The opinion of the court was delivered by: JOSE LINARES, District Judge
Plaintiff, Arthur Kitchen, currently incarcerated at the Union
County Jail, Elizabeth, New Jersey, seeks to bring this action
in forma pauperis without prepayment of fees pursuant to
28 U.S.C. § 1915. Based on Plaintiff's affidavit of indigence, the
Court will grant his application to proceed in forma
pauperis pursuant to 28 U.S.C. § 1915(a) and order the Clerk of
the Court to file the complaint.
At this time, the Court must review the complaint pursuant to
28 U.S.C. §§ 1915(e)(2) and 1915A to determine whether it should
be dismissed as frivolous or malicious, for failure to state a
claim upon which relief may be granted, or because it seeks monetary relief from a defendant who is immune from such
relief. For the following reasons, Plaintiff's claims will be
dismissed for failure to state a claim upon which relief may be
granted, pursuant to 28 U.S.C. §§ 1915(e)(2)(B)(ii) and
Plaintiff seeks to sue two private attorneys for ineffective
assistance of counsel, and for violating his due process rights.
He alleges that on December 24, 2002, the Superior Court of New
Jersey, Appellate Division, "decided State v. Arthur Kitchen
ineffective assistance of counsel on both trial and appellate
level. My constitutional right was violated." Plaintiff states
that he does not know the docket number of the Appellate Division
case.*fn1 Plaintiff also seeks to sue Devon Brown,
Commissioner of the Department of Corrections for illegally
detaining him and placing him in harm by incarcerating him.
Plaintiff asks for monetary damages for the years he was
In 1996, Congress enacted the Prison Litigation Reform Act
("PLRA"), Title VIII of the Omnibus Consolidated Rescissions and Appropriations Act of 1996, Pub.L. No. 104-134, 110 Stat. 1321
(April 26, 1996). Congress's purpose in enacting the PLRA was
"primarily to curtail claims brought by prisoners under
42 U.S.C. § 1983 and the Federal Tort Claims Act . . . many of which are
routinely dismissed as legally frivolous." Santana v. United
States, 98 F.3d 752, 755 (3d Cir. 1996). A crucial part of the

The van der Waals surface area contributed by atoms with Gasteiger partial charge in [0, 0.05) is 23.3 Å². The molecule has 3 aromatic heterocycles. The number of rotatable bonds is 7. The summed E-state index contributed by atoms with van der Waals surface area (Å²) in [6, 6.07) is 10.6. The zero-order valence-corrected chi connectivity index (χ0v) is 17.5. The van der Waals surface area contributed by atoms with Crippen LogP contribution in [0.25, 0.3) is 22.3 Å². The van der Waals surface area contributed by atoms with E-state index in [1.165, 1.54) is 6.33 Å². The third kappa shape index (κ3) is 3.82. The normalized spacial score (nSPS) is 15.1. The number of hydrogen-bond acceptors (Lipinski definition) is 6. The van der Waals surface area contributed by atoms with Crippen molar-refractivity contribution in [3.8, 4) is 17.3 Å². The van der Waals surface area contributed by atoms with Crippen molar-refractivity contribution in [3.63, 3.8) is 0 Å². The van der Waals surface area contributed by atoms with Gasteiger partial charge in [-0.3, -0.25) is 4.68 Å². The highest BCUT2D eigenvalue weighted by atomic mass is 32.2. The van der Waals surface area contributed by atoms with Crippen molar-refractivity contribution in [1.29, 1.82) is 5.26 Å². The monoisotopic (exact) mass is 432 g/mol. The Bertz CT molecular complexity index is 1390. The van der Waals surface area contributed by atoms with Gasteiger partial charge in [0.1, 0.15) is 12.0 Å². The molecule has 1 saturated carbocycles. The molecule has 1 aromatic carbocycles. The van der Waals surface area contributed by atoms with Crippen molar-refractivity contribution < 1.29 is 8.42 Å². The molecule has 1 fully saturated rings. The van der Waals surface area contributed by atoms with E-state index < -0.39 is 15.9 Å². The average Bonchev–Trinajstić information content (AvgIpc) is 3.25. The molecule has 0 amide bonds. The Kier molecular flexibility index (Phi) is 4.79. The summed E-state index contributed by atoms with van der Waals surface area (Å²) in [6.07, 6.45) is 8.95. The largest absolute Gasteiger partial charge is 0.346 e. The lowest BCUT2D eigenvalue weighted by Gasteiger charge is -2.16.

congressional plan for curtailing meritless prisoner suits is the
requirement, embodied in 28 U.S.C. § 1915A(b), that a court must
dismiss, at the earliest practicable time, any prisoner actions
that are frivolous or malicious, fail to state a claim, or seek
monetary relief from immune defendants. "A pro se complaint may
be dismissed for failure to state a claim only if it appears
`beyond doubt that the plaintiff can prove no set of facts in
support of his claim which would entitle him to relief.'"
Milhouse v. Carlson, 652 F.2d 371, 373 (3d Cir. 1981) (quoting
Haines v. Kerner, 404 U.S. 519, 520 (1972)).
In determining the sufficiency of a complaint, the Court must
be mindful to construe it liberally in favor of the plaintiff.
See Haines v. Kerner, 404 U.S. 519 (1972); United States v.
Day, 969 F.2d 39, 42 (3d Cir. 1992). The Court should "accept as
true all of the allegations in the complaint and reasonable
inferences that can be drawn therefrom, and view them in the
light most favorable to the plaintiff." Morse v. Lower Merion
School Dist., 132 F.3d 902, 906 (3d Cir. 1997). The Court need not, however, lend credit to a pro se plaintiff's "bald
assertions" or "legal conclusions." Id.
A plaintiff may have a federal cause of action under
42 U.S.C. § 1983 for alleged violations of his constitutional rights.
Section 1983 provides in relevant part:
Every person who, under color of any statute,
ordinance, regulation, custom, or usage, of any State
or Territory . . . subjects, or causes to be
subjected, any citizen of the United States or other
person within the jurisdiction thereof to the
deprivation of any rights, privileges, or immunities
secured by the Constitution and laws, shall be liable
to the party injured in an action at law, suit in
equity, or other proper proceeding for redress.
Thus, to establish a violation of 42 U.S.C. § 1983, a plaintiff
must demonstrate that the challenged conduct was committed by a
person acting under color of state law and that the conduct
deprived him of rights, privileges, or immunities secured by the
Constitution or laws of the United States. See Parratt v.
Taylor, 451 U.S. 527
, 535 (1981), overruled in part on other
grounds by Daniels v. Williams, 474 U.S. 327
(1986); Adickes v.
S.H. Kress & Co., 398 U.S. 144
, 152 (1970); Piecknick v.
Pennsylvania, 36 F.3d 1250
, 1255-56 (3d Cir. 1994).
Here, Plaintiff seeks to sue defendants Alan I. Smith, Esq.,
and Charles B. Andre, Esq., private attorneys, for violations of
his constitutional rights. However, Plaintiff pleads no facts to
suggest that counsel were state actors. "[A] lawyer representing a client is not, by virtue of being an officer of the court, a
state actor `under color of state law' within the meaning of §
1983." Polk County v. Dodson, 454 U.S. 312, 318 (1981); see
also Steward v. Meeker, 459 F.2d 669 (3d Cir. 1972)
(privately-retained counsel does not act under color of state law
when representing client); Thomas v. Howard, 455 F.2d 228 (3d
Cir. 1972) (court-appointed pool attorney does not act under
color of state law). Therefore, these claims and defendants will
be dismissed from this action.
Further, Plaintiff seeks to sue the Commissioner of the
Department of Corrections, Devon Brown, for illegally detaining
him. However, "[a] defendant in a civil rights action must have
personal involvement in the alleged wrongs, liability cannot be
predicated solely on the operation of respondeat superior.
Personal involvement can be shown through allegations of personal
direction or of actual knowledge and acquiescence." Rode v.
Dellarciprete, 845 F.2d 1195, 1207 (3d Cir. 1988) (citations
omitted). Accord ...